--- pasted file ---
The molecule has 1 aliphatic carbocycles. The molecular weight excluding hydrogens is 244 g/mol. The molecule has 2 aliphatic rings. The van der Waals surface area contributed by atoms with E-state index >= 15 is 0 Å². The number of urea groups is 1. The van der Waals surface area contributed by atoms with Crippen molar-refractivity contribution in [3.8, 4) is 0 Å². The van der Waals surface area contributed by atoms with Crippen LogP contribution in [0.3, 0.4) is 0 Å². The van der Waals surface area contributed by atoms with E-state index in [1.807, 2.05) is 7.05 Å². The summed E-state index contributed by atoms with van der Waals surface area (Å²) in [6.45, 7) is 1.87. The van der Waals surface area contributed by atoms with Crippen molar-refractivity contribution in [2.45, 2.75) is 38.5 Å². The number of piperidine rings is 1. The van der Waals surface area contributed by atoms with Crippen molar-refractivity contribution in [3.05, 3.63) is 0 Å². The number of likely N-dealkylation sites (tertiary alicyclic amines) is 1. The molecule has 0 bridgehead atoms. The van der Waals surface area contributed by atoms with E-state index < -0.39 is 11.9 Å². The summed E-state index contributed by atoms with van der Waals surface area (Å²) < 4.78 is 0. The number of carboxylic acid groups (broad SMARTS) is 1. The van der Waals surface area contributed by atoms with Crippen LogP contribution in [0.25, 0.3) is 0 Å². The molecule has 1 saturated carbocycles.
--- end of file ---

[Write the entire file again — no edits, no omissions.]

The molecule has 1 aliphatic carbocycles. The molecular weight excluding hydrogens is 244 g/mol. The molecule has 2 aliphatic rings. The van der Waals surface area contributed by atoms with E-state index >= 15 is 0 Å². The number of urea groups is 1. The van der Waals surface area contributed by atoms with Crippen molar-refractivity contribution in [3.8, 4) is 0 Å². The van der Waals surface area contributed by atoms with Crippen LogP contribution in [0.3, 0.4) is 0 Å². The van der Waals surface area contributed by atoms with E-state index in [1.807, 2.05) is 7.05 Å². The summed E-state index contributed by atoms with van der Waals surface area (Å²) in [6.45, 7) is 1.87. The van der Waals surface area contributed by atoms with Crippen molar-refractivity contribution in [2.45, 2.75) is 38.5 Å². The number of piperidine rings is 1. The van der Waals surface area contributed by atoms with Crippen molar-refractivity contribution in [3.05, 3.63) is 0 Å². The number of likely N-dealkylation sites (tertiary alicyclic amines) is 1. The molecule has 0 bridgehead atoms. The van der Waals surface area contributed by atoms with E-state index < -0.39 is 11.9 Å². The summed E-state index contributed by atoms with van der Waals surface area (Å²) < 4.78 is 0. The number of carboxylic acid groups (broad SMARTS) is 1. The van der Waals surface area contributed by atoms with Crippen LogP contribution in [0.25, 0.3) is 0 Å². The molecule has 1 saturated carbocycles.